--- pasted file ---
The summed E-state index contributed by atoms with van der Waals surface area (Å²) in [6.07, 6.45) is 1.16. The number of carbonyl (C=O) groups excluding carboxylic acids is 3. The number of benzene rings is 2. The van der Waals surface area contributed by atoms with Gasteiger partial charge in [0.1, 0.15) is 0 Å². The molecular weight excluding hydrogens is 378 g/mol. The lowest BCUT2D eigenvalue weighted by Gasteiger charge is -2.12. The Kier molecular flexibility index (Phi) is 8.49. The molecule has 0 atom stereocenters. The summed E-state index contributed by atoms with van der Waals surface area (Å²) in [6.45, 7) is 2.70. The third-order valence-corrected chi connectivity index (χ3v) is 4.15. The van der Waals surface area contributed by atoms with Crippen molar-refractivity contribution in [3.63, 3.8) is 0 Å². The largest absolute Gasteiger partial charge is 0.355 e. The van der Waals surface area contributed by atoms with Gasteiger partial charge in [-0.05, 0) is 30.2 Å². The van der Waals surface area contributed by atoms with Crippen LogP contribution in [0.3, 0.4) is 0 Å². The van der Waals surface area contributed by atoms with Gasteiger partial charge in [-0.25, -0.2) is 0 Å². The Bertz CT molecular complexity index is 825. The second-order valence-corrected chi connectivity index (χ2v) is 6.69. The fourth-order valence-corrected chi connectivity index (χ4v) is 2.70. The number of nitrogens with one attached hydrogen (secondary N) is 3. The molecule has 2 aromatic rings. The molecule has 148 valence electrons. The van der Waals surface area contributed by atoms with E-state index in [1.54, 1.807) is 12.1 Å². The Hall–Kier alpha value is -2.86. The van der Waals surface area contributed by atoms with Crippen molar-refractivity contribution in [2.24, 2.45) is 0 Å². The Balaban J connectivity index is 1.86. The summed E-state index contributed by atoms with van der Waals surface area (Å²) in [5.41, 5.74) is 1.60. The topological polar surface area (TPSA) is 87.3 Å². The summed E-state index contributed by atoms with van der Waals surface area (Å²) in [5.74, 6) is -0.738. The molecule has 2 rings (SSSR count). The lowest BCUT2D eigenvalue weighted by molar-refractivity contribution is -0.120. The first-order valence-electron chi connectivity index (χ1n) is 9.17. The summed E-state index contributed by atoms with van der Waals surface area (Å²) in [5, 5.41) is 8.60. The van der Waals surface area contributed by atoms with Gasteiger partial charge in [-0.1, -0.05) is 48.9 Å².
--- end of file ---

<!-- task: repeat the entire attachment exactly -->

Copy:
The summed E-state index contributed by atoms with van der Waals surface area (Å²) in [6.07, 6.45) is 1.16. The number of carbonyl (C=O) groups excluding carboxylic acids is 3. The number of benzene rings is 2. The van der Waals surface area contributed by atoms with Gasteiger partial charge in [0.1, 0.15) is 0 Å². The molecular weight excluding hydrogens is 378 g/mol. The lowest BCUT2D eigenvalue weighted by Gasteiger charge is -2.12. The Kier molecular flexibility index (Phi) is 8.49. The molecule has 0 atom stereocenters. The summed E-state index contributed by atoms with van der Waals surface area (Å²) in [6.45, 7) is 2.70. The third-order valence-corrected chi connectivity index (χ3v) is 4.15. The van der Waals surface area contributed by atoms with Crippen molar-refractivity contribution in [3.63, 3.8) is 0 Å². The largest absolute Gasteiger partial charge is 0.355 e. The van der Waals surface area contributed by atoms with Gasteiger partial charge in [-0.05, 0) is 30.2 Å². The van der Waals surface area contributed by atoms with Crippen LogP contribution in [0.3, 0.4) is 0 Å². The van der Waals surface area contributed by atoms with Gasteiger partial charge in [-0.25, -0.2) is 0 Å². The Bertz CT molecular complexity index is 825. The second-order valence-corrected chi connectivity index (χ2v) is 6.69. The fourth-order valence-corrected chi connectivity index (χ4v) is 2.70. The number of nitrogens with one attached hydrogen (secondary N) is 3. The molecule has 2 aromatic rings. The molecule has 148 valence electrons. The van der Waals surface area contributed by atoms with E-state index in [1.54, 1.807) is 12.1 Å². The Hall–Kier alpha value is -2.86. The van der Waals surface area contributed by atoms with Crippen molar-refractivity contribution in [2.24, 2.45) is 0 Å². The Balaban J connectivity index is 1.86. The summed E-state index contributed by atoms with van der Waals surface area (Å²) in [5.41, 5.74) is 1.60. The topological polar surface area (TPSA) is 87.3 Å². The summed E-state index contributed by atoms with van der Waals surface area (Å²) in [5.74, 6) is -0.738. The molecule has 2 rings (SSSR count). The lowest BCUT2D eigenvalue weighted by molar-refractivity contribution is -0.120. The first-order valence-electron chi connectivity index (χ1n) is 9.17. The summed E-state index contributed by atoms with van der Waals surface area (Å²) in [5, 5.41) is 8.60. The van der Waals surface area contributed by atoms with Gasteiger partial charge in [-0.1, -0.05) is 48.9 Å².